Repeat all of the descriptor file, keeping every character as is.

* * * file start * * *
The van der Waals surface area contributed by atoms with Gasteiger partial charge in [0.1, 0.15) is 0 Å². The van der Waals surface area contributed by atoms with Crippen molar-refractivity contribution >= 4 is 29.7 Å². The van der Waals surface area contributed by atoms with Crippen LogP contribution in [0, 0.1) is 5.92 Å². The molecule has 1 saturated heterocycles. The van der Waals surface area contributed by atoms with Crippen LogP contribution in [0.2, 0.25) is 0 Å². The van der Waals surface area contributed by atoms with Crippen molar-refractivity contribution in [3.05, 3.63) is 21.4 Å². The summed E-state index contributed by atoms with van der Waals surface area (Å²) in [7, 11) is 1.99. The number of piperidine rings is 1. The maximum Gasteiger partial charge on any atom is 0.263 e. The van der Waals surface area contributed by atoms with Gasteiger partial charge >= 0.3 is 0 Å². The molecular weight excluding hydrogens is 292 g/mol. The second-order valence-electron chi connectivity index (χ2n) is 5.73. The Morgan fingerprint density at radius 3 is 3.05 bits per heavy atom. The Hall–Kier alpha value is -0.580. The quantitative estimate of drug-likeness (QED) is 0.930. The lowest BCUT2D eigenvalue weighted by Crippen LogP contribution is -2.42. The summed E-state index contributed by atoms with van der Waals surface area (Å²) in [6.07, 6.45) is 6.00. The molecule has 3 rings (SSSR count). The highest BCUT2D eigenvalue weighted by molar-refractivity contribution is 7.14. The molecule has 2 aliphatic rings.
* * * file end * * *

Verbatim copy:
The van der Waals surface area contributed by atoms with Gasteiger partial charge in [0.1, 0.15) is 0 Å². The van der Waals surface area contributed by atoms with Crippen molar-refractivity contribution >= 4 is 29.7 Å². The van der Waals surface area contributed by atoms with Crippen LogP contribution in [0, 0.1) is 5.92 Å². The molecule has 1 saturated heterocycles. The van der Waals surface area contributed by atoms with Crippen LogP contribution in [0.2, 0.25) is 0 Å². The van der Waals surface area contributed by atoms with Crippen molar-refractivity contribution in [3.05, 3.63) is 21.4 Å². The summed E-state index contributed by atoms with van der Waals surface area (Å²) in [7, 11) is 1.99. The number of piperidine rings is 1. The maximum Gasteiger partial charge on any atom is 0.263 e. The van der Waals surface area contributed by atoms with Gasteiger partial charge >= 0.3 is 0 Å². The molecular weight excluding hydrogens is 292 g/mol. The second-order valence-electron chi connectivity index (χ2n) is 5.73. The Morgan fingerprint density at radius 3 is 3.05 bits per heavy atom. The Hall–Kier alpha value is -0.580. The quantitative estimate of drug-likeness (QED) is 0.930. The lowest BCUT2D eigenvalue weighted by Crippen LogP contribution is -2.42. The summed E-state index contributed by atoms with van der Waals surface area (Å²) in [6.07, 6.45) is 6.00. The molecule has 3 rings (SSSR count). The highest BCUT2D eigenvalue weighted by molar-refractivity contribution is 7.14. The molecule has 2 aliphatic rings.